When Pippen wanders away, Jordan again talks about him in the big-brother vein. "The main thing Scottie has to get is consistency," he says. "He has to reach the point where, if he has a bad game, people will just think it's a bad game, rather than think that he's an inconsistent player. He's almost at that point. He played about one out of four games consistently as a rookie, maybe two out of four the next year, then three out of four. He's almost there. He's real close."
Paxson, meanwhile, has quietly had his most consistent season, shooting 54.8%, mostly from long range. That's the level of jump-shooting accuracy that Jordan needs to alleviate the pressure of opponents' double- and triple-teaming. Paxson feels that playing with Jordan has been nothing but advantageous. "I've gotten an identity," he says. "I'm the short guy who plays alongside Michael and shoots wide-open jump shots. I don't know whether I would've gotten anywhere near this much attention if not for Michael."
But that is a sword with two edges, as Grant knows.
"It's hard when the media talks about us letting Michael down," said Grant after his outstanding performance in Game 4. "I used to sit there reading that stuff and thinking, 'Jeez, it's not like we're not trying.' But it has gotten easier, and this year has been the best of all."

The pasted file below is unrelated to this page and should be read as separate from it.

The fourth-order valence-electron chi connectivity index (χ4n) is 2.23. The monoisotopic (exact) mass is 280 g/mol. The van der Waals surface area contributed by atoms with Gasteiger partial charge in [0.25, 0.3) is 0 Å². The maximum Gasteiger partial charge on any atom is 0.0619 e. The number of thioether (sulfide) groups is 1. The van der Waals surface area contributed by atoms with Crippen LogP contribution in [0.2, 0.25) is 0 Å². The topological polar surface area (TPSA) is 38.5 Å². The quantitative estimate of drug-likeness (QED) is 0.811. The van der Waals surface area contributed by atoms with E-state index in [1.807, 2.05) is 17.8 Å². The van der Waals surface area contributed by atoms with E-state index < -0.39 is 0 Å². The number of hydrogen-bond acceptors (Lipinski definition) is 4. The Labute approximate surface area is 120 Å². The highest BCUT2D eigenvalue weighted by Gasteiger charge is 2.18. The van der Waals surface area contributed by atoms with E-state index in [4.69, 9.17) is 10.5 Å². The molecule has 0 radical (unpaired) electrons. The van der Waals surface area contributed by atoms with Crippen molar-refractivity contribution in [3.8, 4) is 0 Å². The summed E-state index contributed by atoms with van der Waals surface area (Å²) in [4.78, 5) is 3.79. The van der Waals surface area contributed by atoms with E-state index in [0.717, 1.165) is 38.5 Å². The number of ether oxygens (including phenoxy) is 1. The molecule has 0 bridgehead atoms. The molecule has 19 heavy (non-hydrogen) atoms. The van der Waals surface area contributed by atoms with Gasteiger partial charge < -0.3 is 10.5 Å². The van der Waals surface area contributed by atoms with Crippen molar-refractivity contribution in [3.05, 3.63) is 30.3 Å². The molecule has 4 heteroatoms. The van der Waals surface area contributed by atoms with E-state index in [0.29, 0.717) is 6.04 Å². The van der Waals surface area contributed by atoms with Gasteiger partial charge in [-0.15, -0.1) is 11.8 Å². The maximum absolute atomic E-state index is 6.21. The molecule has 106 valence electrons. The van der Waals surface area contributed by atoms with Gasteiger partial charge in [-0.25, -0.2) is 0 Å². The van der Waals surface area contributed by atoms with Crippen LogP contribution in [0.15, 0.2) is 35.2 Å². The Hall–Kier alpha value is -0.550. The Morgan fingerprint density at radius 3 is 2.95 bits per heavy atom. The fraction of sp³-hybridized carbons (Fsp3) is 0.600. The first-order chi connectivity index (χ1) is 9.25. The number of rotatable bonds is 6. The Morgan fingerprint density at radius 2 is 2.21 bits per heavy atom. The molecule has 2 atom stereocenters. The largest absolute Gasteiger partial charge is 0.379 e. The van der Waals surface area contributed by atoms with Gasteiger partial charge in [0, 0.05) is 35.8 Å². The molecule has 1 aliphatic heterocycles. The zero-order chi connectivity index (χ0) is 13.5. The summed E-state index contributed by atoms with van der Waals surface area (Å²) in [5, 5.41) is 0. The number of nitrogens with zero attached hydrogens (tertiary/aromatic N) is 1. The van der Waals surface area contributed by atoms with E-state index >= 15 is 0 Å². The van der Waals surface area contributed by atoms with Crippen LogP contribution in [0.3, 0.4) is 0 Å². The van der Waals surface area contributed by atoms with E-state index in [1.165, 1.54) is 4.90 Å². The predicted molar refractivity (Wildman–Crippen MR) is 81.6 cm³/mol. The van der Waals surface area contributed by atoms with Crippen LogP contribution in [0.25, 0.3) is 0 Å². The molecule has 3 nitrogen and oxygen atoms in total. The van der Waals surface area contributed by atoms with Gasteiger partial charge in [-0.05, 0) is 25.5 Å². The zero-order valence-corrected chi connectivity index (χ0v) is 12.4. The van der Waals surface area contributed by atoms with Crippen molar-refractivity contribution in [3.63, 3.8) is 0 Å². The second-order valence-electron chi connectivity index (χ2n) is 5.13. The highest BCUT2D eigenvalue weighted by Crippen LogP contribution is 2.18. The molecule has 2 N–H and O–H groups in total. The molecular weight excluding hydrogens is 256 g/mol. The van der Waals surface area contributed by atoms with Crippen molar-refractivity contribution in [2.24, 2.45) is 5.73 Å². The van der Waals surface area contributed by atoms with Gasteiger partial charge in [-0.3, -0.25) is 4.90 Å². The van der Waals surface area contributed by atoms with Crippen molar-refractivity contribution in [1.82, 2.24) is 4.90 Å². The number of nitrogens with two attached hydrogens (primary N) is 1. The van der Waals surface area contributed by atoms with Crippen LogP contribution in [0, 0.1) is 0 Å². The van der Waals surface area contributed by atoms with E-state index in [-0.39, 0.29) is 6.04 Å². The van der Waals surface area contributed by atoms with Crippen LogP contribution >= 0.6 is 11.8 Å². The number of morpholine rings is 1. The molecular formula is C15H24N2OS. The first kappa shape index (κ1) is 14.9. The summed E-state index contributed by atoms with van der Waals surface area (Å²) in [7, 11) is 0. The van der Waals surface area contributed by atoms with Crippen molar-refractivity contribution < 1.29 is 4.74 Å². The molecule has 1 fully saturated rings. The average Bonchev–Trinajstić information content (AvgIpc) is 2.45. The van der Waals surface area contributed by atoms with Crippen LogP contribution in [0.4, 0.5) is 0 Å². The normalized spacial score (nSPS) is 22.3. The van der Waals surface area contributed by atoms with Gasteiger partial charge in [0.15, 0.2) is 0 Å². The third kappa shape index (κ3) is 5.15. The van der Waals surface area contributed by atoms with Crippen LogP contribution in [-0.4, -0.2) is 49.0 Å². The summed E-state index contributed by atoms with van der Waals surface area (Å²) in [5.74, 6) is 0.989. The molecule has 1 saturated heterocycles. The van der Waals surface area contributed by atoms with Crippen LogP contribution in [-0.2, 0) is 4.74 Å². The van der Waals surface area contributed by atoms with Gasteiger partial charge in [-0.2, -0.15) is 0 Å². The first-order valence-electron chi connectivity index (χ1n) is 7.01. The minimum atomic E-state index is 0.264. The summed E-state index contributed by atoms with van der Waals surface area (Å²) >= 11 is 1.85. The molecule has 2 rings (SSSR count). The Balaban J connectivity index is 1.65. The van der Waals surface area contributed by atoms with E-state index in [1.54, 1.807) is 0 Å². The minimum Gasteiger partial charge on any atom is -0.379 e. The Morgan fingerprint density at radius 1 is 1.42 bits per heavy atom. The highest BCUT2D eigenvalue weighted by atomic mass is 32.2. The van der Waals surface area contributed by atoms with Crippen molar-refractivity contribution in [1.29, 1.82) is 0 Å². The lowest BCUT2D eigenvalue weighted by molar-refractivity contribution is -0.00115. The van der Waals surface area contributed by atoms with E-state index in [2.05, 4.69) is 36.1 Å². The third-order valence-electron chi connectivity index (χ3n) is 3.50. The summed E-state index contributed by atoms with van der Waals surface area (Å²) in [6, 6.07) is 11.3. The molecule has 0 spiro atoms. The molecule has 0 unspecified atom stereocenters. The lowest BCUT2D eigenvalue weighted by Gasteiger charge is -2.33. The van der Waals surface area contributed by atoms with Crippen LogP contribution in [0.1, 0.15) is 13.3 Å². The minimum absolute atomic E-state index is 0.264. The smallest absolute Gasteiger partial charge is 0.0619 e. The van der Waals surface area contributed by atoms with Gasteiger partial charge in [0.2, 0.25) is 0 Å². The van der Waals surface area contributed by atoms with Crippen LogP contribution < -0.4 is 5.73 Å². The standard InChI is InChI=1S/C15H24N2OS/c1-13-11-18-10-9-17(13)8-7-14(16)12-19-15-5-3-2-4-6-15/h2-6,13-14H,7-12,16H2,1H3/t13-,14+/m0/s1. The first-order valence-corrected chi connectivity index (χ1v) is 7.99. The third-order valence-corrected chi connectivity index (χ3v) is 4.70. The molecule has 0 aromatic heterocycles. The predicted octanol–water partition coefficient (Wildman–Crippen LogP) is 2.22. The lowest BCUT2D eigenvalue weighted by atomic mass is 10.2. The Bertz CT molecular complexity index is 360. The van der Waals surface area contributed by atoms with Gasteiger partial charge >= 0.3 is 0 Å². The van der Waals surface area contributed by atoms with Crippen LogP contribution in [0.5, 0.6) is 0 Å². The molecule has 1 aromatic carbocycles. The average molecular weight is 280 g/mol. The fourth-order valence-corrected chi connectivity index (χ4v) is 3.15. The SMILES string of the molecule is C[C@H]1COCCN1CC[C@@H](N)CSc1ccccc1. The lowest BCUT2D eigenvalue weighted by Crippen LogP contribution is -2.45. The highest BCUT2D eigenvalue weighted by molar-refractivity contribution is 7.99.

Before Sunday, however, Grant's weekend in Philadelphia was not particularly pleasant. On Friday evening after Game 3, he was walking to the Four Seasons Hotel after dinner when he noticed a man sleeping under a statue. "For some reason my heart just went out to him," said Grant, who, after a long conversation with the man, paid for a night's lodging for him at the nearby Wyndham Franklin Plaza Hotel. And during Friday night's Game 3, he exchanged angry words with Chicago coach Phil Jackson after Jackson had criticized him for passive play. (Jackson and center Bill Cartwright also went at each other briefly during Game 4. The Bulls say it's healthy give-and-take and nothing more.) Grant and Jackson smoothed over their differences at Saturday's practice, and the Sixers received no largess from Grant on Sunday.
Even those Jordanaries far down on the depth chart feel the effects of Life with Michael. "Heck, I'm probably more affected than anyone, because my locker at Chicago Stadium is right next to his," says rookie frontcourtman Scott Williams. "You ever try to put on your underwear when a guy's setting up a tripod right next to you?"
But Paxson sees a positive side to that, too. "Anytime you want to make a quick getaway, you just get in Michael's wake, and no one will even notice you," he says.
At times, in the past, the Jordanaries have been all but swallowed up in that wake. So it is encouraging for them that during this postseason they have, on the court anyway, been attracting more attention than usual.